“In personally facing the RAF in the air over the Dunkirk encirclement, I found that the Bf 109 E was faster, possessed a higher rate of climb, but was somewhat less maneuverable than the RAF fighters. Nevertheless, during the campaign, no Spitfire or Hurricane ever turned inside my plane.”
— Herbert Kaiser, German fighter ace. 68 victories. Source:The Great Book of WW2 Airplanes, page 470.
Speed – The top speed of 334 mph is very good for an early war fighter.
Climb Rate – The Bf-109s all had superior climb rate over their competition.
Firepower – The four 7.9mm machine-guns were only half as many as mounted in the Spitfire and Hurricane.
Durability – The 109 was a small plane and not capable of absorbing much combat damage.
Willy Messerschmitt’s masterpiece, the Bf-109, was the prototypical modern fighter at the beginning of the war and was still going strong at war’s end six years later. Ironically, the plane was almost rejected before it was submitted. Due to several previous run-ins over a previous transport design, Erhard Milch, the Reich Commissioner for Aviation, flatly stated that Bayerische Flugzeugwerke and Willy Messerschmitt wouldn’t be allowed to build anything but other peoples’ designs.
Despite assurances he would never get a contract, Messerschmitt went ahead and entered the competition to provide a new front-line fighter for the Luftwaffe. Besides using the most advanced technology available in 1934, the Bf-109A was designed to be able to use either the Junkers Jumo 210 or the Daimler-Benz DB-600 engine, both of which were under development at the time.
With the new engines undergoing developmental delays, a Rolls Royce Kestrel engine was installed in the prototype and the Bf-109V-1 first took to the air in September 1935. A month later the Jumo 210A became available and was used to power the second prototype, which commenced flight testing in January 1936. With the completion of the third prototype with the Daimler Benz engine in June, the Luftwaffe was impressed enough to order ten pre-production machines.
By the time the fourth prototype was undergoing testing, the guns had been installed and the Bf-109 was officially a fighter. The initial guns arrangement consisted of a pair of MG-17s in the cowl and another MG-17 firing through the propeller hub.
In late 1936 the third, fourth, and fifth prototypes were sent to Spain for combat evaluations against the Polikarpov I-15 fighters, which were outclassing the older He-51 biplanes. After three months of successful testing, the prototypes were returned to Messerschmitt to allow continuation of the development program.
The first official production machine, the Jumo 210Da powered Bf-109B-1, was delivered in February 1937. The planes were assigned to JG 132 Richtofen and after hasty training, the unit was sent to Spain to counter the I-15s and the new I-16 Ratas that were just starting to appear. Throughout 1937 B models were hurriedly produced, brought into service, and shipped off to the Condor Legion in Spain.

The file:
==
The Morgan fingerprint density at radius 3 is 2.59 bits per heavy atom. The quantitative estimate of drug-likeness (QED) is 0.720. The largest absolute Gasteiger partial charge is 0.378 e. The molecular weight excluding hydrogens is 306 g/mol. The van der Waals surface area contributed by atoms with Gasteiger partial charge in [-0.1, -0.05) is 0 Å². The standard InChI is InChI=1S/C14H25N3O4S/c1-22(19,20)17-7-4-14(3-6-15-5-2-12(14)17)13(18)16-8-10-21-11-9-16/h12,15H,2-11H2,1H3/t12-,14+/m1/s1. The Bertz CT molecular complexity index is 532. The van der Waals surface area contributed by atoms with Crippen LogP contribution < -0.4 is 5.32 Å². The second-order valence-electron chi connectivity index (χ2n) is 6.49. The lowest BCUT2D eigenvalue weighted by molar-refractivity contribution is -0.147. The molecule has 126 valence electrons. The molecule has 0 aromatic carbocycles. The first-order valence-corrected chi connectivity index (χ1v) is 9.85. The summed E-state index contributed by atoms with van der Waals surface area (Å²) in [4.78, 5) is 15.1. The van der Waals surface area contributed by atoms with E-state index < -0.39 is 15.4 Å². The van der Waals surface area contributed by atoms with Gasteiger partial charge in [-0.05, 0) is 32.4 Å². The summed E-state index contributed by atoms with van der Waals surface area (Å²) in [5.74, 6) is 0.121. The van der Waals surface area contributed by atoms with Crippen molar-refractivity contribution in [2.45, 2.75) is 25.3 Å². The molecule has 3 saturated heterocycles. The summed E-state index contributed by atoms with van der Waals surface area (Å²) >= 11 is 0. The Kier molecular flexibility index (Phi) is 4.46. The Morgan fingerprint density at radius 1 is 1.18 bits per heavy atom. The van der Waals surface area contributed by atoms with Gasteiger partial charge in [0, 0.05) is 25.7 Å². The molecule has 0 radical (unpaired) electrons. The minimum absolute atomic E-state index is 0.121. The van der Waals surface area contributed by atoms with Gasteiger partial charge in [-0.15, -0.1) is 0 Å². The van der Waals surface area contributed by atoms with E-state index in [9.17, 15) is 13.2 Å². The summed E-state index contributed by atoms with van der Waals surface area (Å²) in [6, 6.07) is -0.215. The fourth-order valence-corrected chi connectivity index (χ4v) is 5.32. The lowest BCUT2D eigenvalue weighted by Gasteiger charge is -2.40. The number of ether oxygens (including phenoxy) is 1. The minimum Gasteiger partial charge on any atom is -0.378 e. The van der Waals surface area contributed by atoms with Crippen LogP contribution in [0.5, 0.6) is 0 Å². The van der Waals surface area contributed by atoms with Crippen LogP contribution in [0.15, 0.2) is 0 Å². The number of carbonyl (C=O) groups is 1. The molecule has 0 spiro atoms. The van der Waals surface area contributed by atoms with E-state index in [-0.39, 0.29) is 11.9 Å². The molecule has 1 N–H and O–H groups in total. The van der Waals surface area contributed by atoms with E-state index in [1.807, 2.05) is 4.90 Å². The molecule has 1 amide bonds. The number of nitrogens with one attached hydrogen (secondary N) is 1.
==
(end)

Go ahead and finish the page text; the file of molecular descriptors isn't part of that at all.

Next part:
Using the more powerful Jumo 210Ga, the Bf-109C-1 made its first appearance in the early spring of 1938. Originally intended to mount an MG-FF 20mm cannon in the propeller hub, problems with the gun required another alternative to be used, resulting in the installation of an MG-17 in each wing, outboard of the wheel wells.
Thinking that the new Daimler Benz DB-601 was ready for production, the new ìDî model was introduced, but engine production delays meant that the Jumo 210Da had to be used for the Bf-109D-1 “Dora”. In the summer of 1938, the DB-601A-1 was ready and the first Bf-109E-1 “Emils” started to roll off the production line by the end of the year. As with the C-1 and D models, the E-1 was fitted with a pair of MG-17s with 1000 rpg in the cowl and another pair of MG-17s with 420 rpg in the wings.
The more heavily armed E-3 version, with a pair of 20mm MG-FF cannon in wings in place of the MG-17s, began to reach front-line units in the fall of 1939. However, the E-1 remained the primary version in service throughout the war in Poland, Scandinavia, the Lowlands and France in 1940. By the time of the Battle of Britain, most of the E-1s had been replaced by the E-3 and E-4 models and were thus relegated to training duties. However, the machine-gun armed Emil filled an important gap and helped seed the reputation that would soon enshroud Willy Messerschmitt’s little fighter.